The intricate beading on the moccasins shines as brightly as when Eleanor Frosts great-grandmother first applied them decades ago. They are a treasure that reflect both family and heritage as does a buckskin dress her mother made.
How do you store them? Conservator Terry Schindel asks with professional interest. And how do you clean the dress? With cornmeal?
The moccasins, Frost says, are always wrapped, and the dress is stored inside out to prevent it from getting dirty and then wrapped in a garbage bag.
My aunties have always cleaned the dress, she said. Its something they need to teach me. They do it outside on a rock, but I dont know what they do.
Schindel, who has been visiting the Southern Ute Museum for eight years, has come to Ignacio for the Museum Training Networks Mobile Conservation and Training Laboratory. While here, she will work on items in the museums collection to prepare them for display in the new $35 million Southern Ute Cultural Center and Museum, which is scheduled to open in June 2011.
Schindel is also training museum staff members in conservation techniques so they can perform basic care of historical Ute artifacts.
Im training on-site to bring staff up to the conservation-technician level, and that means everyone is trained, not just one person going somewhere else for training, Schindel said.
Even a photography session becomes a short class.
There are two levels of work, Schindel said, preventive, which is surface cleaning, preparing for storage and mounting items for exhibit. And intervention, which is full-on conservatorship, including repairs and restoration.
While shes here, shell be working on painted hides, four or five different leather dresses, a shirt, moccasins and four or five different cotton Bear Dance dresses.
I have to test the dyes, the solubility of the soils and pH levels, Schindel said, then pointed to a mounted coyote. Ill be doing preventive care of taxidermist specimens like the coyote. Ill use a low-suction vacuum to clean museum dust off.
Schindel has laid out a pair of beaded moccasins, a beaded bag and a basket that has clearly seen a lot of use on her worktable, but it is a fragile, beaded yet completely utilitarian saddlebag that holds pride of place.
This was just donated last week, she says, touching it gently with white-gloved hands. Ill stitch this up and examine the original methods of manufacture. See these pieces that are all caddywampus? Thats not a conservatorship word, but thats what they are, and Ill make sure theyre securely attached.
Schindel points out the creases on the side that will be erased when new museum staff member Melody Pickup creates a mounting for the bag. Pickup, whose father is Cherokee and mother is Santo Domingo Pueblo, has been building a lot of custom boxes and mounts for the museums collection.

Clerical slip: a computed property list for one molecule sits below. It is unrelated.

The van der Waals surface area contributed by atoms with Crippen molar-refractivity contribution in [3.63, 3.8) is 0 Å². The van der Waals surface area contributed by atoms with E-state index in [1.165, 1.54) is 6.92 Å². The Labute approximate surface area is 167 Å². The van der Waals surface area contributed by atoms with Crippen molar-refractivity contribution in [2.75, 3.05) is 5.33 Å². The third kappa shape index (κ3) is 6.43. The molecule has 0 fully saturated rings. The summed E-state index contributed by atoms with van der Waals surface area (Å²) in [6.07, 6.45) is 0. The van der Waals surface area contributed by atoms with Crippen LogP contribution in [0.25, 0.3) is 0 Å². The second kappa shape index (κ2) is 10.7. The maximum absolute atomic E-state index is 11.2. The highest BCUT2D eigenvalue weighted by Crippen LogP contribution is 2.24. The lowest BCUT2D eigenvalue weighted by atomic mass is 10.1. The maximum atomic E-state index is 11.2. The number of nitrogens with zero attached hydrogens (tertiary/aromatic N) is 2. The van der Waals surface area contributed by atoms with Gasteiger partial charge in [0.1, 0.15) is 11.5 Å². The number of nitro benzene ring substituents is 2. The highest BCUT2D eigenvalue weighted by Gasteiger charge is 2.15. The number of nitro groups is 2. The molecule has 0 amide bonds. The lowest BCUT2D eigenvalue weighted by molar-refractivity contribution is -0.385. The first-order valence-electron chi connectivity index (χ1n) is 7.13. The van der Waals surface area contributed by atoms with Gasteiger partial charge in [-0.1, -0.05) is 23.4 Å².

Its a lot of measuring, she said in an understatement.
Schindel, who earned a conservation diploma from the Courtauld Institute of Art at the University of London, doesnt try to make things look brand new. She wants to keep the ethnographic dirt and signs of usage. For the basket, which is in good shape except for the rim that is disintegrating, she will dye Japanese paper to match to repair it.
I have to document everything I do, she said. To the viewer, if you know what youre looking at, youd see my repairs. But we also have to be able to reverse it if a better treatment comes along.
This is one of the last visits for the mobile lab, as the new museum will have a full-scale permanent conservatorship laboratory when it opens. Schindel hopes shell get to come back and use that facility, which will be the only one of its kind in the Four Corners.
The lab wont just be for the 1,500 or 1,600 artifacts the museum has, museum board member Marvin Cook said. It will be open for tribal families, tribal members who want to store their family pieces at the museum.
Cook said Southern Utes can take out their items stored at the new building any time they want.
Were not holding them hostage, he said. And the conservators can do conservation work on the pieces if the families want. We dont want to put a price tag on that.
Schindel cant wait to see all the Ute artifacts that will be on loan to the new museum when it opens.
Its almost unheard of, to be getting pieces from six different lending institutions, she said. But the Southern Ute Tribe is committed to bringing Ute materials here and paying for their conservatorship.
Pieces will be coming from the Smithsonians National Museum of the American Indian, the Colorado Springs Fine Arts Museum, the Colorado Historical Society, the Ute Historical Pass Museum from Woodland Park an amazing Ute collection, Schindel said the Museum of Indian Arts and Culture in Santa Fe and one pot, which will be the oldest piece on display, from the Museum of Western Colorado in Grand Junction.
This will be something everyone can look forward to, Cook said.
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